Thursday, March 6, 2008

Why There Is no Fair way To Fix Michigan And Florida's Primaries

There is a growing buzz about whether to count the votes in Michigan and Florida. There really is only one logical answer to this question. NO! I am sorry voters of those states, but you were duped by your state’s DC. However, without scrapping the whole thing and starting from scratch, there can be no truly democratic process. Really, even scrapping and starting anew would be borderline unfair.

To catch up anybody who doesn’t know what is going on, at the end of 2006 beginning of 2007, there was a rush of states who were all trying to push up their primary elections. These states felt going later in the year they would have less influence. They petitioned the National committee. The national committee took a vote, made a contract and said, “no you must hold your primaries no earlier then said date.” That is how we got "Super Teusday". Candidates were all informed that if a state violated the primary date rule, they would be disqualified and their delegates would not count. They were urged to not campaign in those states. Most followed the suggestion and didn’t even get their name on the ballot. Only the craftiest, underhanded, Washington veterans saw it as an Ace in the hole if the elections should be close.

In a really non-democratic move, two states violated the organizations bylaws and held their primary earlier then the date set. So the punishment outlined in the contract came into effect. Cut to the end of the year, the race is close, and Florida and Michigan now want their votes to count. The DNC is saying, “either hold another election at your own expense or sit down and shut up.” The two states are saying that they are not responsible for paying for the huge expense to hold another primary. That is where we are at now.

First, I am here to tell you that it is very late in the year and every state is in play for the democrats and it is going to come down to the wire. (No small part in thanks to my fellow idiots from Ohio proved once again that they have the intellect of an average trained dog and are very good at name recognition.) So Florida and Michigan’s assumption that they would have no impact on the election is debunked. Secondly, they signed that contract; they knew what the result of holding a “mock” primary would be. Why the outrage when the contract is enforced. Lastly, If the state committees are really concerned about the voters rights, they should be happy to pay for the new elections. Hey they can ask Hillary to loan it to them.

This whole thing looks like some child who was told not to stay out all night or she will get grounded. Then she does stay out all night and guess what? That’s right, she gets grounded. She then tries to plead a case that, “it is not fair.” What “isn’t fair” is circumventing the rules as if you have some special privilege. The collective have all agreed, some reluctantly, that a spread out primary with key states and dates going in a certain order is the best way to conduct their candidate nomination. If Florida and Michigan were allowed to move up, what would stop all of the states from moving up equally. Simply logic really. It’s about learning to be patient and waiting your turn.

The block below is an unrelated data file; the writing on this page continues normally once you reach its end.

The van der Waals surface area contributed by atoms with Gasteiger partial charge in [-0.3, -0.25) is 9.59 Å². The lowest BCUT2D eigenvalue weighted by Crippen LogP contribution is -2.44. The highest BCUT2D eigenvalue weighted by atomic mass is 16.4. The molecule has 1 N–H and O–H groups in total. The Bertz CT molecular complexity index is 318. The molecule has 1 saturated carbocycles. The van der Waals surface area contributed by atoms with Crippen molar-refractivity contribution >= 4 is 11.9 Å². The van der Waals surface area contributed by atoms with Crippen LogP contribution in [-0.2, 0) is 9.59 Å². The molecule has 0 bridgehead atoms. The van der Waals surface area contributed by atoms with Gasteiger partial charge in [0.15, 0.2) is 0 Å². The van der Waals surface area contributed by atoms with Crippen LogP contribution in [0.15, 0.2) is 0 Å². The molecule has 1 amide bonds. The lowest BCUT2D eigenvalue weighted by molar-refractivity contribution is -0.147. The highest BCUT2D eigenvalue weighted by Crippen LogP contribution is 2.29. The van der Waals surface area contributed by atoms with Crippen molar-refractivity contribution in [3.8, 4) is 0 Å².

Here are some hard reasons for not counting the current delegates by the results of the offending election. Many people who might have wanted to vote for the other candidates didn’t go to the poles because their candidate wasn’t on the ballot. What about those people’s votes. Many didn’t go because they understood the rules and knew their vote would not count. As a matter of fact, going to the pole would raise certain limit requirements for future candidates to get on the ballot. That in turn equates to higher costs to get elected. Since many states require candidates to get valid signature based on how many people voted in the previous primary, you might reduce hinder a poorer candidate from entering. Not that I think a single voter in any of those states think that deep into it. But even if just one did. Only one candidate campaigned in the delinquent state. Oddly enough a self-serving spoiled bitch. But hey, “I’m just sayin’”. It isn’t bad enough to award the guilty, but to punish the law biding is another travesty all together.

Even re-holding elections is kind of a party foul. Lets face it, winning campaigns is as much about spending your contributions effectively as it is actually having a good, honest message. Scratch that, because mosts voters are well trained button pushing monkeys, effective budgeting is more important. If you throw new unscheduled election into the mix, are effectively forcing the candidates to re-organize planned spending. In a state where one of the candidates already spent money, the other candidate is at a severe disadvantage. These people thought they were done and many tuned out the debates and the election rhetoric that might have changed their opinions.

There are so many other deeper reason why Florida and Michigan just need to scratch this year and next time listen. The whole thing orchestrated by the Clinton side has an underhanded, divisive, crooked, typical Washington feel to it. But I wouldn’t expect anything less. Slit the delegates down the middle, dish them out, and lets get everybody closer to that magic number.
The only thing worse then having no elections at all is to have corrupt and unfair elections. In the later people don't know they should become active.

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